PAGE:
Spain

The Episcopal Conference asks for a "reasonable extension" of the Religion timetable

The publication of the development projects of the LOMLOE elaborated by the Spanish Government reduces to a minimum the curricular presence of the teaching of Religion, eliminates its computability in higher stages and does not offer a comparable alternative to those who do not choose the subject.

Maria José Atienza-November 4, 2021-Reading time: 4 minutes
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The projects of development of the LOMLOE made public by the Government have left more than one "unpleasant surprise" for parents and schools that, for more than a year, have shown their disagreement with this law, processed without consensus and in which, among other things, the presence of the subject of Religion is reduced to the minimum expression.

In this sense, the Episcopal Commission for Education and Culture of the Spanish Episcopal Conference has issued a note in which they regret that the evaluation of the subject, despite the fact that it is offered at all stages, "is not taken into account in the higher stages, for the purposes of computability", in addition to the lack of a comparable offer to students who do not choose Religion.

Likewise, the note points out that the published projects reduce, even more than the LOE, the Religion timetable, and therefore regrets that "the teaching load in such a decisive area for the education of the person is limited to the minimum possible".

The note also includes the Curriculum proposal, elaborated by this commission as a result of the numerous contributions gathered in the sessions on the new curriculum held between February and April, which do not seem to have been taken into account at all by the Ministry, despite the fact that when they were delivered, as the Secretary General of the EEC, Bishop Argüello, stated, the representatives of the Ministry affirmed that it was the first complete curriculum development they had.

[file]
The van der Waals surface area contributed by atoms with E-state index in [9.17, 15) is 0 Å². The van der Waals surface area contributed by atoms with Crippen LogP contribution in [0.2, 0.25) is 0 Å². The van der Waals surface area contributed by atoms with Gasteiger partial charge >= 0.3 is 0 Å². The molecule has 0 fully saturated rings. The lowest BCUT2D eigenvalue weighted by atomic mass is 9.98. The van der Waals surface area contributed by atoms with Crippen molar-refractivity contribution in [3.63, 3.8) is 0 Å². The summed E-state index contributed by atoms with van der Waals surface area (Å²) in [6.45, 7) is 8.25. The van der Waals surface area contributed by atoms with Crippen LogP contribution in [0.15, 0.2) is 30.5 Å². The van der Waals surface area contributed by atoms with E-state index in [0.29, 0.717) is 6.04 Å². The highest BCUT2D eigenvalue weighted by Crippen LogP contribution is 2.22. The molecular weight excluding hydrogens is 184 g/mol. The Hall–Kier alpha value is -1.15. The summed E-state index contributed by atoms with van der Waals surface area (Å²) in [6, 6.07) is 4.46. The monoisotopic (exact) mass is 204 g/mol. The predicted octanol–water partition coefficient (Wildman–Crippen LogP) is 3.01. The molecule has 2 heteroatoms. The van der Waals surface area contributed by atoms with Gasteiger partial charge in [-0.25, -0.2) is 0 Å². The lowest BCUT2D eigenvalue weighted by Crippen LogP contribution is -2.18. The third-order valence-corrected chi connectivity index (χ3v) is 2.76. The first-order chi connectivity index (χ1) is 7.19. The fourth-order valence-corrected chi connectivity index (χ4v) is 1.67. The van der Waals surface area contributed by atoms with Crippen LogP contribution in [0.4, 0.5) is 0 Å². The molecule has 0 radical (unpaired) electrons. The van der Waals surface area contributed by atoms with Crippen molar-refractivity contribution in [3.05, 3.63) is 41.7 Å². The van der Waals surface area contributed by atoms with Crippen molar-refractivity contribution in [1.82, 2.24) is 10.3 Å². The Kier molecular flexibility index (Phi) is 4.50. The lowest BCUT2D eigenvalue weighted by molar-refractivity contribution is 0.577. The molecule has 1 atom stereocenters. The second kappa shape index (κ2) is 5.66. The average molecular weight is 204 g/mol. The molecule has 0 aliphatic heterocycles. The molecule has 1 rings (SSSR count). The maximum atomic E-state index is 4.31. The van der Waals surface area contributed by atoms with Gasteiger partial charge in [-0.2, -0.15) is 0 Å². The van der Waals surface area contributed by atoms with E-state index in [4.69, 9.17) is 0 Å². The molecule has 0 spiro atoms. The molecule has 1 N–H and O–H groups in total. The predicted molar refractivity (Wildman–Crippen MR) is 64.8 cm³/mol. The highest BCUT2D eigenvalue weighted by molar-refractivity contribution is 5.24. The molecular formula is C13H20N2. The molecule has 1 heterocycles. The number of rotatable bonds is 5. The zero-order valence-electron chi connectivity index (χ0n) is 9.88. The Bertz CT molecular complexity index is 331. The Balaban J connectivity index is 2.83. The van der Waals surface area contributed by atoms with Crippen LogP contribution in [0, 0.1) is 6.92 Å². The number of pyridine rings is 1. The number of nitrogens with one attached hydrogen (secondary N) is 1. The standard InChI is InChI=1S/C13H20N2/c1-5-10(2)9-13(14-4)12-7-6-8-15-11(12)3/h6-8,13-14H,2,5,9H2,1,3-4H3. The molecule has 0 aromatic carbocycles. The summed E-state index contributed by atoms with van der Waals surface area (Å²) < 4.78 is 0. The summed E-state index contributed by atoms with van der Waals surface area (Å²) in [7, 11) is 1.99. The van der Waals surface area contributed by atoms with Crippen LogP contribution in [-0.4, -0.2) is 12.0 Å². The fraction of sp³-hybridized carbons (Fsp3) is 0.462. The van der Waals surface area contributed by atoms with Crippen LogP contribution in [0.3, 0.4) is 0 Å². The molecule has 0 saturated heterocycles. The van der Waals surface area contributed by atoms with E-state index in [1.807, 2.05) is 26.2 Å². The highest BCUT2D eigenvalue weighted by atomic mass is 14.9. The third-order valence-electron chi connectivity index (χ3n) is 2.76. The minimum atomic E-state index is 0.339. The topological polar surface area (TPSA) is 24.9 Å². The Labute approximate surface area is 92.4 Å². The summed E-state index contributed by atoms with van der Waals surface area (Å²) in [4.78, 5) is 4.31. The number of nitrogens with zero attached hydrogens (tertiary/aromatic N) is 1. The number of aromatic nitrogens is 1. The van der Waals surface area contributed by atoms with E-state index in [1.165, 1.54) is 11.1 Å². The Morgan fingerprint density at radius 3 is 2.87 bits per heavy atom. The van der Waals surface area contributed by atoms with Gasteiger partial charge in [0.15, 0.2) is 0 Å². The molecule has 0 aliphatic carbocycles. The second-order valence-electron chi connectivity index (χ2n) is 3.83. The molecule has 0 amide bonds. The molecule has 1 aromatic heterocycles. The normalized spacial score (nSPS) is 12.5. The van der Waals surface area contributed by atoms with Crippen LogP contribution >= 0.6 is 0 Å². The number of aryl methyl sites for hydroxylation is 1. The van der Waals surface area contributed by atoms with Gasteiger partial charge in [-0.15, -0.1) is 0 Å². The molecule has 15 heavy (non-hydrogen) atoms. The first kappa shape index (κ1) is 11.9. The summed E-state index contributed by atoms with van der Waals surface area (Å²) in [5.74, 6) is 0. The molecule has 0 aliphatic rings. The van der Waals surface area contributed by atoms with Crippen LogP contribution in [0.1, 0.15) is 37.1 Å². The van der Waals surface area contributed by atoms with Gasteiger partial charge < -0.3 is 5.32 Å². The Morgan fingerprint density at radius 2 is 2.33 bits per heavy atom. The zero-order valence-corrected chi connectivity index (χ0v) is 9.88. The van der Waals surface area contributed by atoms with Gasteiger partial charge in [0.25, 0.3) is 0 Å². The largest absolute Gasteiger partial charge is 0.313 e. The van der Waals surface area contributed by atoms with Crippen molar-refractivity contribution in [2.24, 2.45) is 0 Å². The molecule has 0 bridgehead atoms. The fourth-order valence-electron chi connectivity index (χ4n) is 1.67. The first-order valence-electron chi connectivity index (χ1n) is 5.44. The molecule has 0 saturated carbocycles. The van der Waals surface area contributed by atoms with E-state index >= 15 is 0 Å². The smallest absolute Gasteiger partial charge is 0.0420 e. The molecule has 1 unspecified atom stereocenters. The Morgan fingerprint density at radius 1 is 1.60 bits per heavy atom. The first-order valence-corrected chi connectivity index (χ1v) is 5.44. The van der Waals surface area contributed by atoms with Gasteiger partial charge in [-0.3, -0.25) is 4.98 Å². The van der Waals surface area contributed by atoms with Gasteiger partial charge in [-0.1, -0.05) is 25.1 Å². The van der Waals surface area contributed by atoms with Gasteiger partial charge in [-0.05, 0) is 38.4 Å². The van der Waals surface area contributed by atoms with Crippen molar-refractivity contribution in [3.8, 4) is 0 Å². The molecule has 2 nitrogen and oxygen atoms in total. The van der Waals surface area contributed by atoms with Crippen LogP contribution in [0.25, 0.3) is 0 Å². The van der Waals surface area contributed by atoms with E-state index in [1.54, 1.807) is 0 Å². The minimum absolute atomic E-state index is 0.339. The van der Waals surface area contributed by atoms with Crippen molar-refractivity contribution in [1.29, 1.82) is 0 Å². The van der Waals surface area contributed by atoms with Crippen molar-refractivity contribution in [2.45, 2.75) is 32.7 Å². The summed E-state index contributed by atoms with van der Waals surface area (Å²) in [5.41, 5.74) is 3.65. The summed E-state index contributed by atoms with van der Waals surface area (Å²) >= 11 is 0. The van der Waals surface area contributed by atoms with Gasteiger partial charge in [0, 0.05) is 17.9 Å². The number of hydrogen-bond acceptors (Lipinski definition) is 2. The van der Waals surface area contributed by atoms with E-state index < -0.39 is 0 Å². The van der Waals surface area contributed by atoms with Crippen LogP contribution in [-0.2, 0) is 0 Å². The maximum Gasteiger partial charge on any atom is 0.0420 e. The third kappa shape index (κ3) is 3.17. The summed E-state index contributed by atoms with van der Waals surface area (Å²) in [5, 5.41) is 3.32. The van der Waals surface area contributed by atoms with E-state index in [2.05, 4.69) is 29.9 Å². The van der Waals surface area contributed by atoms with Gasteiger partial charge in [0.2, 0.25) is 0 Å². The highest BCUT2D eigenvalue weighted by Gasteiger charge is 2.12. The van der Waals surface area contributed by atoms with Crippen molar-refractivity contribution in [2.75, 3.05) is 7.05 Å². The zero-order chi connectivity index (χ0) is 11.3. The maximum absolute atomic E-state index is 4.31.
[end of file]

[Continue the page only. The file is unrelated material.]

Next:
For all these reasons, from the The Episcopal Commission for Education and Culture of the Spanish Episcopal Conference has asked the autonomous administrations, in charge of the development of the curriculum in the different areas " a reasonable extension of the timetable of the area/subject of Religion, without reducing it to that established by the Ministry within the scope of its competences on Minimum Education" and have emphasized their "willingness to dialogue with the educational Administrations within the scope of their competences" and have highlighted their "willingness to dialogue with the educational Administrations within their competences".

Note from the Bishops' Commission for Education and Culture

As we have already stated in the November 2020 NoteThe current Education Law was not born of an educational pact and its urgent processing - in times of pandemic and in a state of alarm - prevented "an adequate participation of the entire educational community". We regret, especially, that the spiritual and religious dimension of individuals and peoples is not sufficiently reflected in the Law. However, we consider as positive contributions the concern for the human formation of students, the recognition of the responsibility of families, or the reference to the international framework and the key competencies of the EU.

The Chairman of the Commission, in his speech at the Forum on the new Religion curriculum of February 2021, recalled -after the approval of the Law- that "we would have liked that the proposal that the Episcopal Conference made to the Ministry in July 2020, had found acceptance in the legislative approaches and that a better accommodation of the Religion class in the educational system had been achieved. The text finally approved maintains a situation already known, which is not entirely satisfactory for us".